Ever since the public launch of OpenAI’s ChatGPT in Autumn 2022, many articles and comment pieces have claimed that Artificial Intelligence (AI) is unstoppable: it’s coming for your job, your industry… and maybe even humanity itself. But behind the hype, there is a real challenge to cut through all that noise and get a better understanding of what AI actually is, how it will affect us, its potential, benefits, limitations, and what it means for the future.

AI has been around in the healthcare industry for a while now, and it’s quietly transforming things for the better. What’s more it’s doing all this without losing the human touch, and in many cases, it’s putting people even more at the heart of the patient journey. From identifying candidate models more efficiently to reducing trial bias and revolutionising supply chains, AI is getting new drugs to the people who need them and generating data-driven insights which can personalise therapy like never before. 

Beyond pharma, AI and increased connectivity is playing a huge role in the digital healthcare revolution. From faster diagnosis of skin cancers to teleconsultation, less disruptive self-treatment and an increased use of digital devices in preventative treatment, technology is driving the more efficient use of scarce healthcare resources (and helping address chronic global shortages of doctors and nurses) through better, faster, less invasive treatments.

It’s easy to imagine a world in the near future where AI-led insights into the individual can enable bespoke prevention regimes to reduce the risk of disease much later in life, or of drugs which are precisely and individually tailored to the patient at a genetic level. But to make that happen, we need to lay the right foundations to ensure the advancements of AI happens on our terms.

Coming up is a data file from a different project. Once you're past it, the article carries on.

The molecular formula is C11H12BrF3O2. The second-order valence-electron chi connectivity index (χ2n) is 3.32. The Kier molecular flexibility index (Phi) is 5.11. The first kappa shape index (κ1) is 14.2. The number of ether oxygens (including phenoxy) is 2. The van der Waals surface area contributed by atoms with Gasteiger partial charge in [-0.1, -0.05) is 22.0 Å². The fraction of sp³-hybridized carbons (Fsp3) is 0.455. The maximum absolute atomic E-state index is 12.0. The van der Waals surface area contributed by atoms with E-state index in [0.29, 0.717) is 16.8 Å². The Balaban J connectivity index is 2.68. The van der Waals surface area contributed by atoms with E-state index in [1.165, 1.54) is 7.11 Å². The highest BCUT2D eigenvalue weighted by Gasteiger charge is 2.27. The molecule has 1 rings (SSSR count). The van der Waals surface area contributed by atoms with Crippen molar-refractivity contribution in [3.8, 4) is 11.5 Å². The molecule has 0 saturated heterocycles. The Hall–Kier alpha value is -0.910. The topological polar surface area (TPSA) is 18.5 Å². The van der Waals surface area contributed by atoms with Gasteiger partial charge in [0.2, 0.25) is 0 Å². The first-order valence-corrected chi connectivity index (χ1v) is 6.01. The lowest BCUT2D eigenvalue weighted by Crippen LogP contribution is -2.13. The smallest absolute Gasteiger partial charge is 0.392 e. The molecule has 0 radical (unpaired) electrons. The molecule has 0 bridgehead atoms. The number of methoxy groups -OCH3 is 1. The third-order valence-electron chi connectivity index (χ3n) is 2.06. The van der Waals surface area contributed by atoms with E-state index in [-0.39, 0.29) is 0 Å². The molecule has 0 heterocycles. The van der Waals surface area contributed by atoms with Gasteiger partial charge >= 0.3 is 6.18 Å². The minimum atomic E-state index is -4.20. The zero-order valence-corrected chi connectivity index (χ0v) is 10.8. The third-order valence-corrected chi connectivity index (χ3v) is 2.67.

A revolution that will be built on Data

Rather than AI replacing human involvement in healthcare, it’s probably better to see it as part of the team: a new, highly productive colleague. But while AI can find amazing insights in huge datasets—and is getting more powerful all the time—the old IT adage ‘garbage in, garbage out’ still applies. AI-led insights can only ever be as good as the data model that it is given or the questions it is asked, and that’s a job for a person.

Like any new colleague, AI needs to be trained in the values and expectations of the company, the regulations and laws to which it is subject, and the boundaries within which it is expected to operate. Instead of waiting for regulation, healthcare companies should proactively establish design principles for the use of AI, so its use is always acceptable and beneficial, and companies remain accountable for the outcomes it provides.

Another thing AI has in common with any new employee is that it needs the supervision of a good manager. But even the most experienced people manager is going to need a whole new skillset. This includes an understanding of programming, a more mathematical approach to problem solving, and knowledge specific to the healthcare sector such as medical terminology, relevant data sources, ethical and regulatory issues and the needs and expectations of the various stakeholders.

The shift towards the use of AI is a fundamental one, and it will affect every player in the healthcare system. The industry needs to decide whether individual companies should set their own guidance for the use of this new technology, or whether standards and design principles should be developed and adopted across the sector.

AI in Healthcare: A question of trust

Trust has long been a key challenge for the pharmaceutical industry, and how pharma will use AI is no exception. There is genuine unease about the potential of AI to do harm in an area where privacy and healthcare are always on the line, and there are clear demands for limits to be put in place for how it can be used in the sector.

We—as individuals, as companies and as an industry—need to increase our knowledge and understanding of the capabilities, potential, and possible downsides of AI, and to work out how we can best use it responsibly. We need to think about use cases, how this new technology can offer a competitive edge, and how we should respond when it doesn’t do what we expect.

Because make no mistake: the AI revolution isn’t coming; it’s already here. It is our responsibility to make sure we can take advantage of the enormous benefits this amazing new technology can bring, but that we remain open, humble, and flexible enough to make sure the revolution works for everyone.

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